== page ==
A few years ago I was interested to find what happened when loganberry seed was sown. I took the seeds from a thornless variety with the curious name L654. This is less vigorous than the thorny variety.
Like all loganberries, this berry has mixed parentage; reputedly raspberry x blackberry.
I used the method described under Raspberries - growing them from seed (on the fruit page), obtained a lot of seedlings, no two of which looked the same, and when they were big enough to handle, potted them up and distributed some of them to friends for them to evaluate.
Most of the seedlings were very vigorous with loganberry-like leaves; some were rampant, and one of mine grew three metres in the first year, and had a stem nearly an inch thick covered in thorns. They all flowered profusely in the second year and we were expecting a decent crop of loganberry-like fruit, but none of the plants produced anything - apart from a single boysenberry-like fruit on one plant. On consulting a biologist friend he explained about unusual genetic behaviour in RUBUS, and told me that the lack of fruit was probably due to an odd number of chromosomes. So all of the loganberry -like monsters were grubbed up.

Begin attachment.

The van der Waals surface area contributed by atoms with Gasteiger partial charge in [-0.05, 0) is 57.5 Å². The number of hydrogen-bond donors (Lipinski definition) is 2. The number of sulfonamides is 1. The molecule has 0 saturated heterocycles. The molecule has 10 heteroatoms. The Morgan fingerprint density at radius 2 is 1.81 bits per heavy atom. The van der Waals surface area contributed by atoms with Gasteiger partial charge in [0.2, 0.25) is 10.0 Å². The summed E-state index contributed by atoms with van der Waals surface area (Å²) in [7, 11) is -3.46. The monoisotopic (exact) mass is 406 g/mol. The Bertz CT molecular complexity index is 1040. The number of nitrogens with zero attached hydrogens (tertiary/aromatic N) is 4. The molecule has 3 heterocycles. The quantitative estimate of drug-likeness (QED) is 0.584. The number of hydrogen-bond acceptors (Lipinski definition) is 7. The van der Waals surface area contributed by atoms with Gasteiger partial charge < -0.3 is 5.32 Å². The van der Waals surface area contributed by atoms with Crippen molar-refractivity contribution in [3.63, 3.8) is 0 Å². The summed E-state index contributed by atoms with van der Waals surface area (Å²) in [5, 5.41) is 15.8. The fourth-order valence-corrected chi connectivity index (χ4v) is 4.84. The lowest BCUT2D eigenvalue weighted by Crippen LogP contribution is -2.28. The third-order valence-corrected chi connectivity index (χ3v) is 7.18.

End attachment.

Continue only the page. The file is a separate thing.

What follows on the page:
There were also some very thin, spindly seedlings with leaves nothing like loganberry. In my experiment there were just two of these, as opposed to about a dozen of the sterile "loganberry" plants. They were potted up and then planted outside. They turned out to be mid- season raspberries; on one plant they were rather like the old variety "Lloyd George" and on the second plant they were similar to "Zeva". They fruit later than summer raspberries, but earlier than autumn varieties, and it was worth producing a small bed of them from the suckers.
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